So, after 4 years largely without change, the reshuffle finally happened. Reshuffles are like political porn for Westminster geeks – everything stops because no-one knows what tomorrow looks like. It is also bit like an awards ceremony for politicos like me. Who wins and who loses? Who is up and who is down? Are the people you know promoted, demoted or – worst cut of all –  ignored or overlooked? Should you take it personally, tweet about it, vent on Facebook?

ID-100236393 (1)Then the endless navel-gazing analysis comes – has George Osborne won or David Cameron? Is that even the correct premise for a question? Was it a win for women, or for traditionalists, or for Right or Left, or for Modernisers or Traditionalists or just a lurch to the right – with Labour not sure what to call it and then deciding on ‘massacre of the moderates’ amongst other things… And so the column inches of commentators will go on and on…

For so many staff and MP it is about their futures, their jobs and their CVs – especially for the Minister-dependent SPADS who lose their whole jobs and salary while their MP bosses only lose salary and their Ministerial title. (Good luck to all those SPADS who lost their jobs today!)

Behind all the intoxicating excitement of this political porn for Westminster geeks, is the reality that, thankfully for the UK and The Conservative Party, David Cameron was spoilt for choice. He had a large number of high calibre Conservative MPs to choose from and few positions to place them in because of the Coalition. Of course, there were some surprise appointments, but they were not compulsory because of the choice available – DC must have had a thought process behind each appointment rather than a resigned – “Well, who else is there?” moment. Or one would hope so at least!

I know many of those who have won, lost or been overlooked today. Whether they are friends or clients, winners or losers – their lives have changed today – soared or dived. Salaries have gone up or down. Jobs and responsibilities have changed dramatically. For reasons of client discretion and party loyalty I won’t go into the individual promotions that I jumped up and down about, the changes I dropped my jaw or shook my head at or the quality people that were disappointingly overlooked. But I am delighted that David Cameron had so many good people with good intentions to choose from – and that I had a small role in helping some of those people get selected and then elected. Most, if not all, came into parliament with good intentions, most will work exceptionally hard and some will actually achieve success for themselves and change for our country. Individually and collectively they are far, far ahead of most of their counterparts in the Labour Party.

Here is the full list from the official UK Government website.

which words to use

Merton Conservatives Campaign Video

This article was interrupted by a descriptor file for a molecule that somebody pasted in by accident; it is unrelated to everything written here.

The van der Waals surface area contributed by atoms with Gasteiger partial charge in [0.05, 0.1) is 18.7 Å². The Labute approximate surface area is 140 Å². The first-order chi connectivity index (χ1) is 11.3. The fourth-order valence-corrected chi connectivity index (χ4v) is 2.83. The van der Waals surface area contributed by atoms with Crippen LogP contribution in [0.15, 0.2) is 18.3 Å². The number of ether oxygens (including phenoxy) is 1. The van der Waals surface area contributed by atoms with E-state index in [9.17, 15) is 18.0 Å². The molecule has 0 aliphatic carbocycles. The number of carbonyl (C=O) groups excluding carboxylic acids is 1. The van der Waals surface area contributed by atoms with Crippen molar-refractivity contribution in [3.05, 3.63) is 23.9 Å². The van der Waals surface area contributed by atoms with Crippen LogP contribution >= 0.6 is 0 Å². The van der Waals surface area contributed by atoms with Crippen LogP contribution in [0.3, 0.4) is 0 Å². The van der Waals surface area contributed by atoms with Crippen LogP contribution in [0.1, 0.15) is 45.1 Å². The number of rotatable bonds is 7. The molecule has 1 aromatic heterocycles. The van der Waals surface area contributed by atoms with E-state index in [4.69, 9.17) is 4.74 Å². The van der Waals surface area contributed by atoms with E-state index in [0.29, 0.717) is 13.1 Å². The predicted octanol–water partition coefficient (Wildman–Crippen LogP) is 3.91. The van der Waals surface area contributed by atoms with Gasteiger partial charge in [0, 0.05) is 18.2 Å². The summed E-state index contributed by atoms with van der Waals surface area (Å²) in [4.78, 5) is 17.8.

A great campaign video from Merton Conservatives outlining their manifesto pledges and entitled: “Unlocking Merton’s Potential 2014”

It is fun, snappy, tangible and specific. It speaks about real issues and uses short words – like normal people do. I like it.

You can visit their website here.

What makes a Political Legacy

I drove to a friend’s funeral in the Midlands yesterday. I have been to a lot of funerals in my life – this was my first to a Labour politician’s funeral. On the way I got a premonition of the size of Lord Bilston’s funeral when I saw the street signs on the dual carriageway to Bilston. The town where he was born, the constituency he represented and the name he carried in the House of Lords. Bilston.

LordBilstonDennis Turner aka Lord Bilston was a Labour Party trade unionist, councillor, MP and Peer who I met and worked with on the NO2AV referendum campaign. The word plotting is overused but he, Lord Bruce Grocott and George Howarth MP and I plotted, schemed and worked together for a solid month – the result being the extraordinary alliance between the Conservative and Labour Parties to defeat the Lib Dems and their proposed Alternative Vote. Without the input of these three men we would never have got Labour’s big beasts (John Prescott, John Reid, Margaret Becket, David Blunkett and Charlie Falconer) on board.

But,  intense and busy as it was, working with these tribal political opponents was great fun. Bruce told me yesterday that he had enjoyed that campaign more than any other and Dennis certainly took great delight in reminiscing about the campaign whenever we saw each other in Strangers Bar. Bruce, George and I were together again yesterday to bury a friend.

The church was packed and the service was long. 1 hour and 20 minutes long. There was standing room only at the back and people waiting patiently outside for the whole 80 minutes. Luckily the sun shone. These were not political people – not duty attendees. We estimated that there were 750-800 people there. It was, inevitably for a man with over 40 years of public service, a political funeral – with some political speeches, a number of Peers, former Cabinet Ministers and Labour MPs attending and therefore missing PMQs. The coffin bearers wore red ties. But – all the speeches were real and personal and I bet they were all written by the people giving them. They were raw – as funeral speeches should be. One of the best stories was how teenage chorister Dennis had led a strike of the choir – timed on a Saturday just before 3 weddings were due to take place.

Two of the speakers mentioned the fact that walking through Bilston with Dennis took ages. Both explained that he literally knew everyone, their names, their kids names and even their dogs names – a plus for a dog lover like me.  But the line that really got me yesterday was “Dennis was one of us”.

Much is made in both the Labour Party and the Conservative Party of candidates being “parachuted” into seats and how this doesn’t go down well with the voters. Research has shown that an ACTIVE candidate can negate an incumbent’s advantage if selected over 2 years before an election and I have candidates like that right now. Much is also made of how Barack Obama beat Mitt Romney 81-19 on the question “Does he understand/get people like me?” But what a great line that “Dennis was one of us” is. What an epitaph. What a summary.

Politics is important business and we need good and competent people in politics. They can’t all come from within their own communities. Or could they? Maybe if they did we would have more politicians getting over 700 local people, non-duty attendees, coming to their funeral. Funeral attendance is clearly not the only test of a political legacy or a sign of whether a politician made an impact on people, in legislation etc – but it is a human one. And politics is at its best when it’s about people.